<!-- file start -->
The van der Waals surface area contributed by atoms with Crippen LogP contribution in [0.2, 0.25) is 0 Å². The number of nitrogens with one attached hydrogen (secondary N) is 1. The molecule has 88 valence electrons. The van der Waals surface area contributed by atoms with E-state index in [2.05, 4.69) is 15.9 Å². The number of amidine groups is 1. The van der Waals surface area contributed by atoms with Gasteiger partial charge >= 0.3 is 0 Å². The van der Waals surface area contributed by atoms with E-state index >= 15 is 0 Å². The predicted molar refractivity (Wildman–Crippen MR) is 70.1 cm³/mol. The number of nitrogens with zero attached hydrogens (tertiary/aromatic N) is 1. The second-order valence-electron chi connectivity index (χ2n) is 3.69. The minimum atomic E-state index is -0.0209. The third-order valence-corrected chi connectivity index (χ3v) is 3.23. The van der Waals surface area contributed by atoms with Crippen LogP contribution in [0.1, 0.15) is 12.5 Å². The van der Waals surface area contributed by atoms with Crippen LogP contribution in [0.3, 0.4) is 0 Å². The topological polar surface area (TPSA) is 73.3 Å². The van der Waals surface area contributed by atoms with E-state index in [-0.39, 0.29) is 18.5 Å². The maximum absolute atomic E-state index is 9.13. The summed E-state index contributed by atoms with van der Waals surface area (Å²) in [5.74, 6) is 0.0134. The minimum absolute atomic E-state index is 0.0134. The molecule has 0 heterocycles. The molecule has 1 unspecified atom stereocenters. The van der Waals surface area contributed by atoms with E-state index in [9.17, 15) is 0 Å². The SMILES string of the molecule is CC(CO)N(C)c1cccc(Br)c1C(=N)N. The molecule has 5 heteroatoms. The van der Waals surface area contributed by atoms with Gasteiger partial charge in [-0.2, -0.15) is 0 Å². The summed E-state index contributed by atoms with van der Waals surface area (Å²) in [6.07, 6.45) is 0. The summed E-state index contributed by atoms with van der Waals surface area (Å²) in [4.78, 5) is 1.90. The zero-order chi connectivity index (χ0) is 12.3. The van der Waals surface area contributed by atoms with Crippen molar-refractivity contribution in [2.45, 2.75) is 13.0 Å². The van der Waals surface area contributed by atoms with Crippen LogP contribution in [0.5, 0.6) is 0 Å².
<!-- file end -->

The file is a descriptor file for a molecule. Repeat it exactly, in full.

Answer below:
The van der Waals surface area contributed by atoms with Crippen LogP contribution in [0.2, 0.25) is 0 Å². The number of nitrogens with one attached hydrogen (secondary N) is 1. The molecule has 88 valence electrons. The van der Waals surface area contributed by atoms with E-state index in [2.05, 4.69) is 15.9 Å². The number of amidine groups is 1. The van der Waals surface area contributed by atoms with Gasteiger partial charge >= 0.3 is 0 Å². The van der Waals surface area contributed by atoms with E-state index >= 15 is 0 Å². The predicted molar refractivity (Wildman–Crippen MR) is 70.1 cm³/mol. The number of nitrogens with zero attached hydrogens (tertiary/aromatic N) is 1. The second-order valence-electron chi connectivity index (χ2n) is 3.69. The minimum atomic E-state index is -0.0209. The third-order valence-corrected chi connectivity index (χ3v) is 3.23. The van der Waals surface area contributed by atoms with Crippen LogP contribution in [0.1, 0.15) is 12.5 Å². The van der Waals surface area contributed by atoms with Crippen LogP contribution in [0.3, 0.4) is 0 Å². The topological polar surface area (TPSA) is 73.3 Å². The van der Waals surface area contributed by atoms with E-state index in [-0.39, 0.29) is 18.5 Å². The maximum absolute atomic E-state index is 9.13. The summed E-state index contributed by atoms with van der Waals surface area (Å²) in [5.74, 6) is 0.0134. The minimum absolute atomic E-state index is 0.0134. The molecule has 0 heterocycles. The molecule has 1 unspecified atom stereocenters. The van der Waals surface area contributed by atoms with E-state index in [9.17, 15) is 0 Å². The SMILES string of the molecule is CC(CO)N(C)c1cccc(Br)c1C(=N)N. The molecule has 5 heteroatoms. The van der Waals surface area contributed by atoms with Gasteiger partial charge in [-0.2, -0.15) is 0 Å². The summed E-state index contributed by atoms with van der Waals surface area (Å²) in [6.07, 6.45) is 0. The summed E-state index contributed by atoms with van der Waals surface area (Å²) in [4.78, 5) is 1.90. The zero-order chi connectivity index (χ0) is 12.3. The van der Waals surface area contributed by atoms with Crippen molar-refractivity contribution in [2.45, 2.75) is 13.0 Å². The van der Waals surface area contributed by atoms with Crippen LogP contribution in [0.5, 0.6) is 0 Å².